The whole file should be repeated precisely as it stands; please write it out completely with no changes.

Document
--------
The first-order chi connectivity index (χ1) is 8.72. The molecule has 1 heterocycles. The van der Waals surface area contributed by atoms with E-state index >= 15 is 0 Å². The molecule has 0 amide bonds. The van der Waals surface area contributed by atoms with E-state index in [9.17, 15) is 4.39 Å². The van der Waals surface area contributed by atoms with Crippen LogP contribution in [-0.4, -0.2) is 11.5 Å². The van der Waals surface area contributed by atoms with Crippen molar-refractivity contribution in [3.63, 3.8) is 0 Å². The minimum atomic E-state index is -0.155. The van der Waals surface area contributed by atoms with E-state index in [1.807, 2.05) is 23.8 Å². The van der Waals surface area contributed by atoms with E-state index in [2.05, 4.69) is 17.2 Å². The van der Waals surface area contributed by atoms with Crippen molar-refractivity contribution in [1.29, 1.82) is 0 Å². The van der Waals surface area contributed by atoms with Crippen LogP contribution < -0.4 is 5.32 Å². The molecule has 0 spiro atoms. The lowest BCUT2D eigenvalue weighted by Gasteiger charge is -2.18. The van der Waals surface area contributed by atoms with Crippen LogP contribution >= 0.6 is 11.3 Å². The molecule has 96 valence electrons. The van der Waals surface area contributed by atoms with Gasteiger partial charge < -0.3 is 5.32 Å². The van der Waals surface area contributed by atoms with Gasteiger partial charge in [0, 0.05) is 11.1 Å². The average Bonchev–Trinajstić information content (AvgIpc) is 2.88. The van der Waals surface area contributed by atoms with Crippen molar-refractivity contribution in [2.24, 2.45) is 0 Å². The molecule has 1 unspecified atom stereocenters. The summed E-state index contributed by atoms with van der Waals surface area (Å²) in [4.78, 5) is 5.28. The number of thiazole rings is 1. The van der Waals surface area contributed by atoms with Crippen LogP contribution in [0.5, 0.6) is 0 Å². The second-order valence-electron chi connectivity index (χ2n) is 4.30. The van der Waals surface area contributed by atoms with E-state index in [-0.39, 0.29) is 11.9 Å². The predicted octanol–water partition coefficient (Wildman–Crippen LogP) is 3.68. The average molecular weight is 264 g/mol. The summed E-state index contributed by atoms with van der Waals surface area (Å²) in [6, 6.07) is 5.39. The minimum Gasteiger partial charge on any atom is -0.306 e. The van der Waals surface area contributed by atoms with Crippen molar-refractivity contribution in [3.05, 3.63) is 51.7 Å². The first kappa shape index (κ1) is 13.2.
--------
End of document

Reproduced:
The first-order chi connectivity index (χ1) is 8.72. The molecule has 1 heterocycles. The van der Waals surface area contributed by atoms with E-state index >= 15 is 0 Å². The molecule has 0 amide bonds. The van der Waals surface area contributed by atoms with E-state index in [9.17, 15) is 4.39 Å². The van der Waals surface area contributed by atoms with Crippen LogP contribution in [-0.4, -0.2) is 11.5 Å². The van der Waals surface area contributed by atoms with Crippen molar-refractivity contribution in [3.63, 3.8) is 0 Å². The minimum atomic E-state index is -0.155. The van der Waals surface area contributed by atoms with E-state index in [1.807, 2.05) is 23.8 Å². The van der Waals surface area contributed by atoms with E-state index in [2.05, 4.69) is 17.2 Å². The van der Waals surface area contributed by atoms with Crippen molar-refractivity contribution in [1.29, 1.82) is 0 Å². The van der Waals surface area contributed by atoms with Crippen LogP contribution < -0.4 is 5.32 Å². The molecule has 0 spiro atoms. The lowest BCUT2D eigenvalue weighted by Gasteiger charge is -2.18. The van der Waals surface area contributed by atoms with Crippen LogP contribution >= 0.6 is 11.3 Å². The molecule has 96 valence electrons. The van der Waals surface area contributed by atoms with Gasteiger partial charge < -0.3 is 5.32 Å². The van der Waals surface area contributed by atoms with Gasteiger partial charge in [0, 0.05) is 11.1 Å². The average Bonchev–Trinajstić information content (AvgIpc) is 2.88. The van der Waals surface area contributed by atoms with Crippen molar-refractivity contribution in [2.24, 2.45) is 0 Å². The molecule has 1 unspecified atom stereocenters. The summed E-state index contributed by atoms with van der Waals surface area (Å²) in [4.78, 5) is 5.28. The number of thiazole rings is 1. The van der Waals surface area contributed by atoms with Crippen LogP contribution in [0.5, 0.6) is 0 Å². The second-order valence-electron chi connectivity index (χ2n) is 4.30. The van der Waals surface area contributed by atoms with E-state index in [-0.39, 0.29) is 11.9 Å². The predicted octanol–water partition coefficient (Wildman–Crippen LogP) is 3.68. The average molecular weight is 264 g/mol. The summed E-state index contributed by atoms with van der Waals surface area (Å²) in [6, 6.07) is 5.39. The minimum Gasteiger partial charge on any atom is -0.306 e. The van der Waals surface area contributed by atoms with Crippen molar-refractivity contribution in [3.05, 3.63) is 51.7 Å². The first kappa shape index (κ1) is 13.2.